ELYRIA — Shortly after walking into Temple B’nai Abraham on Sunday morning, guests were greeted by a trio of ladies who thanked each guest for coming and asked one seemingly benign question:
“Are you hungry?”
Food was definitely plentiful — Bialy’s Bagels brought in fresh from Cleveland, lox and homemade noodle kugel — but there also was something else just as plentiful at this community event that has been a favorite for more than 25 years.
As the clock ticked on, politicians — both those who will face opposition come Tuesday and those who will not — walked through the door. Just as Elyrians know the bagel brunch is the best place to get an all-you-can-eat spread, they also know that with its date always being the last Sunday before the general election, it is a perennial stop for politicians on the campaign trail.
“Coming here has always been on my list of things to do,” said Chuck Martin, a Democrat hoping to unseat an incumbent and secure an at-large seat on Elyria City Council. “I came today on the urging of a friend who knows how much I’ve enjoyed campaigning and meeting new people.”
Martin, 60, said his inaugural campaign has taught him a lot about the “secret society” that sometimes is a part of Elyria politics. Knocking on doors and shaking hands were things that he knew were par for the course, but making sure to show up at the Apple Festival each September or the annual Kiwanis Halloween festival is the kind of inside information he has been lucky to glean from veterans in the city.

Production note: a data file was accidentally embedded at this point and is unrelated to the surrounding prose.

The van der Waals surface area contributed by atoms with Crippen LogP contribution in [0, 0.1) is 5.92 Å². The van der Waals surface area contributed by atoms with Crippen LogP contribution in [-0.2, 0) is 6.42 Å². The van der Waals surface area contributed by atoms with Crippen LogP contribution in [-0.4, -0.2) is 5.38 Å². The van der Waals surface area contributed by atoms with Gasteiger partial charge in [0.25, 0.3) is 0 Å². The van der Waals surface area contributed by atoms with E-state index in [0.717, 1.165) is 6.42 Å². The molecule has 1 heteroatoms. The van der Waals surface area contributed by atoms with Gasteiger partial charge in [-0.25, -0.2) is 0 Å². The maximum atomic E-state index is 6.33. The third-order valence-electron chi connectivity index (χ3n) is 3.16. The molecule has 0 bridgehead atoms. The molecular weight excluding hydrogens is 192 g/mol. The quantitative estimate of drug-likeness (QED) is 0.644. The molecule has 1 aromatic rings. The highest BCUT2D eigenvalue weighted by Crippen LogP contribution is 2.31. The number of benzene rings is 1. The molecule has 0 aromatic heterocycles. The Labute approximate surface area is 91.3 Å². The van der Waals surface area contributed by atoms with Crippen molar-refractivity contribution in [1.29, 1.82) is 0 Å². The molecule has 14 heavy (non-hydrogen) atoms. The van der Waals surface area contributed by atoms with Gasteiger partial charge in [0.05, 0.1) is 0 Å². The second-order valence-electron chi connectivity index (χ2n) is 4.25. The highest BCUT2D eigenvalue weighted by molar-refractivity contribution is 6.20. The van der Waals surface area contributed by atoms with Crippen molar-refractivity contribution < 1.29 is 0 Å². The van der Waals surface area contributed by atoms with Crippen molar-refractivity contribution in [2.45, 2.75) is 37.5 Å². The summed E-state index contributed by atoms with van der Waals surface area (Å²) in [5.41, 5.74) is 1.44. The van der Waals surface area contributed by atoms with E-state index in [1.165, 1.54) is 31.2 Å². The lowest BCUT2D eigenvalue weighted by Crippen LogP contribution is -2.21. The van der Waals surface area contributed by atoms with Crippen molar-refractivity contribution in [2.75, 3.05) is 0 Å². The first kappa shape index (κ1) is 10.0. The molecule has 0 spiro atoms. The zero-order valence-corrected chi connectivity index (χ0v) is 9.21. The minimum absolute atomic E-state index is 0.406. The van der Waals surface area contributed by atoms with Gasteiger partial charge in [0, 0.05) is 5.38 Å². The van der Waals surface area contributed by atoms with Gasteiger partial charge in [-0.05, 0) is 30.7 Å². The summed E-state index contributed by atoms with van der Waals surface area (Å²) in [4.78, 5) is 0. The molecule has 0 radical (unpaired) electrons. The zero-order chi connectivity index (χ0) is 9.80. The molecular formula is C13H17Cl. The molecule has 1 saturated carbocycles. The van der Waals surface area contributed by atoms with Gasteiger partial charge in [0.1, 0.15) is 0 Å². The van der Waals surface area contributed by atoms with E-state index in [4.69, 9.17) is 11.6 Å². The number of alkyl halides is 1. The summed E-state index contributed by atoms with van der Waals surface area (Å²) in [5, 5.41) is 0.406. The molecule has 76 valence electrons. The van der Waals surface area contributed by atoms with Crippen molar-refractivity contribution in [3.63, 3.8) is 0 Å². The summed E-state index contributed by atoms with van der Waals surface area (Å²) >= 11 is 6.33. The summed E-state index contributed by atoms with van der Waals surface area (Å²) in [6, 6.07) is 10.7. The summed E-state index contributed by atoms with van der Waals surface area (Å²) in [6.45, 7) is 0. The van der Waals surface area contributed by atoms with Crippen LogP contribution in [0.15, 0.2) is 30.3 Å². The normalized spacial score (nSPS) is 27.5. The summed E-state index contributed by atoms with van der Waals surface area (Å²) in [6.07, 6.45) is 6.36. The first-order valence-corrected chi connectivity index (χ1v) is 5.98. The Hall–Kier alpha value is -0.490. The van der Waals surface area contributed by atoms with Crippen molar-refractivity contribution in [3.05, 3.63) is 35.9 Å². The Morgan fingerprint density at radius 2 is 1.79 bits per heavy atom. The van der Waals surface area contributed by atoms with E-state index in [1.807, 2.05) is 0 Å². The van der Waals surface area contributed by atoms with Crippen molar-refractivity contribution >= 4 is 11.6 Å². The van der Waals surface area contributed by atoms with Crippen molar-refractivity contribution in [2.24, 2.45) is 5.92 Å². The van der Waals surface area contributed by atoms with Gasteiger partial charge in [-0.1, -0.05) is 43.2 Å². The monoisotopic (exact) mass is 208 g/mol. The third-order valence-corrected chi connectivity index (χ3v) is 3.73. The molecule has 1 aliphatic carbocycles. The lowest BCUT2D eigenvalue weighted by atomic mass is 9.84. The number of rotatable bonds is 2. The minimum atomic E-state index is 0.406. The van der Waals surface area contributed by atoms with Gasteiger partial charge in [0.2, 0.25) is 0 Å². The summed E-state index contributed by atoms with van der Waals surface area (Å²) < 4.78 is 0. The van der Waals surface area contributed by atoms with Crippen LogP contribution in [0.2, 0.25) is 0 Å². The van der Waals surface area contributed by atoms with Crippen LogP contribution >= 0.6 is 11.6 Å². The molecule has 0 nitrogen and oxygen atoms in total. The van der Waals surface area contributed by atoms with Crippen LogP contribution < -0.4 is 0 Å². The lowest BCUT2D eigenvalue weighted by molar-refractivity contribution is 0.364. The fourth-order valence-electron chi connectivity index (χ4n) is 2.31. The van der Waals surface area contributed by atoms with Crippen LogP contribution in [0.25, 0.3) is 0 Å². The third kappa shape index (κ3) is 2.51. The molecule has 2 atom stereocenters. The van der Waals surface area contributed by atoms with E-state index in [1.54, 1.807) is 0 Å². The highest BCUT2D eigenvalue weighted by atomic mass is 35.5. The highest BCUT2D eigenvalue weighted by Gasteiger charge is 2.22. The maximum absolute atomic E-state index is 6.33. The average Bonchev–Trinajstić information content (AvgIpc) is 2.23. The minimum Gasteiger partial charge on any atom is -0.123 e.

“But with each event that I show up at, I learn that Elyria is full of people who want to see the city prosper, and I’m hoping to be a part of that process, if elected,” he said.
The first bagel brunch in 1976 was just another celebration in a long list of bicentennial celebrations taking place all over the state and country. Embracing the melting pot that America had become over 200 years was seen as a good thing at the time. Over the years, as more people began showing up to the repeat event — an estimated 350 people attended this year — the temple’s congregation saw that it could be a great fundraiser.
“Once people come and eat the food, they always come back, year after year,” said this year’s event chairwoman Priscilla Goldstein. “And, all the politicians are here. So many of them come and go, I can’t name them all.”
While open to everyone, the event is a huge draw for those on Elyria’s ballot — candidates and issue supporters alike. No one is sent invitations to come, nor do they have to sign up for a table.
“They use this to get people in the door,” said Elyria Councilman Mark Craig, I-4th Ward, as he gestured toward a table full of election material. “But at the end of the day, this is a community event where you see residents you sometimes only talk to on the phone. You put a face to a name.”
Congregants of the temple — about 50 local families make up the membership, and they all help out to ensure a successful bagel brunch — don’t mind that their fundraiser is a campaign stop each year.
“They come every year because they want the bagels, just like the rest of us,” said Millie Amelson. “We don’t mind seeing them at all.”